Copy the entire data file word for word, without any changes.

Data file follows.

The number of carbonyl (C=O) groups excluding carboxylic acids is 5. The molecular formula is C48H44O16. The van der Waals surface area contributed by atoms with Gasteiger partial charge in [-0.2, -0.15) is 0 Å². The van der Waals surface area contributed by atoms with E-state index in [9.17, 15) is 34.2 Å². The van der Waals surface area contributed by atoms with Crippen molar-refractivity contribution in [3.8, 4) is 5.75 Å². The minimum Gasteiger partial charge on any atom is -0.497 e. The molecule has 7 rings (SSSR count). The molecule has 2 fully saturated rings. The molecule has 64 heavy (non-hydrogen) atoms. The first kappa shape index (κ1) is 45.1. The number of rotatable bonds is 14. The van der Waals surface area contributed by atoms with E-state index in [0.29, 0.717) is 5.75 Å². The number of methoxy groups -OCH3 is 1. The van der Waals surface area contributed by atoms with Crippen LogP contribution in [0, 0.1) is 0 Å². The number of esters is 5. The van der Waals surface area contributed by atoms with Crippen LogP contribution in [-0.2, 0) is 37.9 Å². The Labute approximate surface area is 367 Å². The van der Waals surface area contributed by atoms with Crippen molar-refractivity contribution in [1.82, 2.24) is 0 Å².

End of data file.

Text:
The number of carbonyl (C=O) groups excluding carboxylic acids is 5. The molecular formula is C48H44O16. The van der Waals surface area contributed by atoms with Gasteiger partial charge in [-0.2, -0.15) is 0 Å². The van der Waals surface area contributed by atoms with E-state index in [9.17, 15) is 34.2 Å². The van der Waals surface area contributed by atoms with Crippen molar-refractivity contribution in [3.8, 4) is 5.75 Å². The minimum Gasteiger partial charge on any atom is -0.497 e. The molecule has 7 rings (SSSR count). The molecule has 2 fully saturated rings. The molecule has 64 heavy (non-hydrogen) atoms. The first kappa shape index (κ1) is 45.1. The number of rotatable bonds is 14. The van der Waals surface area contributed by atoms with E-state index in [0.29, 0.717) is 5.75 Å². The number of methoxy groups -OCH3 is 1. The van der Waals surface area contributed by atoms with Crippen LogP contribution in [0, 0.1) is 0 Å². The number of esters is 5. The van der Waals surface area contributed by atoms with Crippen LogP contribution in [-0.2, 0) is 37.9 Å². The Labute approximate surface area is 367 Å². The van der Waals surface area contributed by atoms with Crippen molar-refractivity contribution in [1.82, 2.24) is 0 Å².